By Lynn Robbins
When Bordentown City received silver certification from Sustainable Jersey this past October, the two women who were key in making it happen heralded the news but refused the kudos for themselves alone. It was a community effort, insisted Cathy Elliot-Shaw and Cindy Gallagher, co-chairs of the town’s green team.
“It took a village,” Elliot-Shaw said. “There were so many people who contributed, including community volunteers, municipal employees and officials.”
Sustainable Jersey is a certification program for state municipalities that want to “go green.” Towns become certified by earning points for taking sustainable actions such as forming a green team, tracking and managing energy usage, hosting educational events, or starting community gardens.
“It’s not just about hugging trees,” Elliot-Shaw said.
A town can qualify for a bronze award by scoring at least 150 points, or a silver award by scoring at least 350 points.
Bordentown City totaled 390 points, which earned the city the silver award, achieved by only 12 towns statewide. Bordentown also received the
Sustainability Champion award in the small municipality category for scoring the most number of points in that group.
“The Green Team engenders a sense of ‘we can all do this with a little help from you — our neighbors, our businesses owners and our governing body and city staff,’” Gallagher said, quoting anthropologist Margaret Mead: “Never doubt that a small group of thoughtful, committed people can change the world; indeed, it is the only thing that ever has.”
“The silver certification means we are viable,” Gallagher said. “It also means access to grant monies for many different actions, perhaps a community garden, or a green car purchase for our city fleet.”
The environmental commission and the green team filed its application for the silver certificate in June 2013 and finalized it in September, completing 39 actions this year. Highlights include creating no idling zones, forming a creative team, and hosting a green fair, a rain barrel workshop, a composting workshop and a lighting fair.
The Green Fair is an educational event focusing on sustainable products and services. Exhibitions and demonstrations cover energy conservation, environmental protection, wildlife, recycling and up-cycling, health and wellness, and locally produced food and merchandise.
The rain barrel workshop focuses on making or buying and installing barrels for collecting rain water that residents use to conserve faucet water and to reduce the town’s storm water runoff. Residents use the water to hydrate their garden or lawns, or wash their cars.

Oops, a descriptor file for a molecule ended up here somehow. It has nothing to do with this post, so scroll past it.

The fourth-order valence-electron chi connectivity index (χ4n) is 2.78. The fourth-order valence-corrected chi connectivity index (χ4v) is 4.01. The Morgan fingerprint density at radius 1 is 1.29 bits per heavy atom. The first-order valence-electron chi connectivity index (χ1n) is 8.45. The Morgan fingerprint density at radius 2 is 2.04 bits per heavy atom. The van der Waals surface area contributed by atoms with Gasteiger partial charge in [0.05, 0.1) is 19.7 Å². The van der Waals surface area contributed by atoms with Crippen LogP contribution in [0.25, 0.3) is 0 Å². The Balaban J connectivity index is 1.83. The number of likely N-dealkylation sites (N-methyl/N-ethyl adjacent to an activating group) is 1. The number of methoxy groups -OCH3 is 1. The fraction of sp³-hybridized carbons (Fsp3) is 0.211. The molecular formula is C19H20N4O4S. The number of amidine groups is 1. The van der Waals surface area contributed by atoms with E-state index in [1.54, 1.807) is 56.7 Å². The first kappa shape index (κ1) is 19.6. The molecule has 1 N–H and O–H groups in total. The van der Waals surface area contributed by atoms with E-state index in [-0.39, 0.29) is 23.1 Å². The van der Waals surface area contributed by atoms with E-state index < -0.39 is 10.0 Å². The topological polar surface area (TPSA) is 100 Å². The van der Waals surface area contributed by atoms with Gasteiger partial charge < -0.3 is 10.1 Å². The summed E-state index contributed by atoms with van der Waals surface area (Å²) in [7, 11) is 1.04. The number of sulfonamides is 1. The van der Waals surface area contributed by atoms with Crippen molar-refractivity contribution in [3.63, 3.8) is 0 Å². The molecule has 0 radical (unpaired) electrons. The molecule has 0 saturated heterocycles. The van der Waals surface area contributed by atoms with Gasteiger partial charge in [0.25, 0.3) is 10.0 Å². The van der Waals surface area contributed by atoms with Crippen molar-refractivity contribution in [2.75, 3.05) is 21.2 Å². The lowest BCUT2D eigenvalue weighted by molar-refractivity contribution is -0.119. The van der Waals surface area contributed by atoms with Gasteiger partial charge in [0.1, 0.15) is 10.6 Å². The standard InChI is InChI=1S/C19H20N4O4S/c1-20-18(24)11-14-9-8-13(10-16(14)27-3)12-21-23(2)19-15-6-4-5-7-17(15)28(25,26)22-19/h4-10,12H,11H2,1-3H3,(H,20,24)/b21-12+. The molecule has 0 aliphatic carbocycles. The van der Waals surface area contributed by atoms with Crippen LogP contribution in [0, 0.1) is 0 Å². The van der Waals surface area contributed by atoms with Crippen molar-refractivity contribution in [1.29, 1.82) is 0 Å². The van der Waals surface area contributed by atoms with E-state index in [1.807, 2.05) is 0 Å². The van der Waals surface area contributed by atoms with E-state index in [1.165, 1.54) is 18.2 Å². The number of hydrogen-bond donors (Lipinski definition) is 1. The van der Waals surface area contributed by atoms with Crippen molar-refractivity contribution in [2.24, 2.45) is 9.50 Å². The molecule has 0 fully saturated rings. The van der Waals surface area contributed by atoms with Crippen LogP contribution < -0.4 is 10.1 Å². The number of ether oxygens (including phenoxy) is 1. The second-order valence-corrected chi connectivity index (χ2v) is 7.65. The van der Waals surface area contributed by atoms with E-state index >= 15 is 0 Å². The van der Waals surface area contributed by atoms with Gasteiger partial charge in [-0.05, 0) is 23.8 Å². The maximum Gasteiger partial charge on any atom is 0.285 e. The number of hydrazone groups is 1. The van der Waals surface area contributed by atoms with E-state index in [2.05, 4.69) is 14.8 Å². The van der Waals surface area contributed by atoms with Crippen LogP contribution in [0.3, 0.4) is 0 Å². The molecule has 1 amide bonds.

The composting workshop teaches participants how to create a natural soil enhancer from vegetable scraps, leaves, grass clippings, coffee grounds, tea bags and other items. The resulting compost can fertilize gardens, plants and lawns. A few perks of composting include saving money, reducing garbage volume and reducing chemical fertilizer usage.
The lighting fair gives attendees tips on reducing their electric bills. Residents at Bordentown’s September fair were able to purchase a package of energy efficient lighting products valued at $100 for the cost of $10.
No idling zones encourage drivers to turn off their engines. The municipality installed signage to remind drivers that idling a vehicle for three minutes or more is against the law. Curbing vehicle idling is said to reduce pollution and foreign oil dependency. For individuals, it reduces car engine wear and conditions that contribute to asthma and lung disease.
The creative team helps define ways that arts and culture can contribute to Bordentown’s economic development, the environment and social justice.
While the silver certification was grounds for celebration, it isn’t cause for relaxation, according to Elliot-Shaw and Gallagher. They’re already planning actions for 2014, including the 5th annual green fair and a bike rodeo, which will focus on the safe use of bicycles as an alternative to automobile transport, and a recreational activity. The team is also planning an earth talk on home energy audits and conservation.
“We expect to tailor this event to the local community with tips on how to green an older home, given that many of the houses in Bordentown City are older and maintain an historic character,” Gallagher said.
Other possibilities for 2014 include a community garden, a mayor’s wellness campaign and trail clean ups. The team will continue working on its creative assets inventory and, and will continue to support the Clara Barton school garden.
The Green Team is an all-volunteer subcommittee of the Bordentown City Environmental Commission, and welcomes new members. Meetings are held the third Tuesday of the month at 7 p.m. at Carslake Community Center. On the web: bcec.us. Email: firstname.lastname@example.org.